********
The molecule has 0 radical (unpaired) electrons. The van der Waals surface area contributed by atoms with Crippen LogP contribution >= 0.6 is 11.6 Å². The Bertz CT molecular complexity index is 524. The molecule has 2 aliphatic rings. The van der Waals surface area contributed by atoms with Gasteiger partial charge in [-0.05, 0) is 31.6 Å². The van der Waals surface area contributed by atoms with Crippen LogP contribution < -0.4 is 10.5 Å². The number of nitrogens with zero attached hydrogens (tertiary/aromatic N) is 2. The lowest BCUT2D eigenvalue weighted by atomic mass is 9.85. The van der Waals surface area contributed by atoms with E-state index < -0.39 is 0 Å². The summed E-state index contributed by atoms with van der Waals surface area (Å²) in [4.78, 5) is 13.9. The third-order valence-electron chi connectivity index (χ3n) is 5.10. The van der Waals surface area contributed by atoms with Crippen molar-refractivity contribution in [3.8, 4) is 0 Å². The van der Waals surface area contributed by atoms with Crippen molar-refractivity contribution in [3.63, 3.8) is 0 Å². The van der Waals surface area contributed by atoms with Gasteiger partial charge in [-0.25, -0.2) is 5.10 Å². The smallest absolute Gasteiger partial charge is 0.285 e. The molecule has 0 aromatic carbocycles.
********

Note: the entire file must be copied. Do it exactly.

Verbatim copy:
The molecule has 0 radical (unpaired) electrons. The van der Waals surface area contributed by atoms with Crippen LogP contribution >= 0.6 is 11.6 Å². The Bertz CT molecular complexity index is 524. The molecule has 2 aliphatic rings. The van der Waals surface area contributed by atoms with Gasteiger partial charge in [-0.05, 0) is 31.6 Å². The van der Waals surface area contributed by atoms with Crippen LogP contribution < -0.4 is 10.5 Å². The number of nitrogens with zero attached hydrogens (tertiary/aromatic N) is 2. The lowest BCUT2D eigenvalue weighted by atomic mass is 9.85. The van der Waals surface area contributed by atoms with E-state index < -0.39 is 0 Å². The summed E-state index contributed by atoms with van der Waals surface area (Å²) in [4.78, 5) is 13.9. The third-order valence-electron chi connectivity index (χ3n) is 5.10. The van der Waals surface area contributed by atoms with Crippen molar-refractivity contribution in [3.8, 4) is 0 Å². The van der Waals surface area contributed by atoms with Crippen molar-refractivity contribution in [3.63, 3.8) is 0 Å². The van der Waals surface area contributed by atoms with Gasteiger partial charge in [-0.25, -0.2) is 5.10 Å². The smallest absolute Gasteiger partial charge is 0.285 e. The molecule has 0 aromatic carbocycles.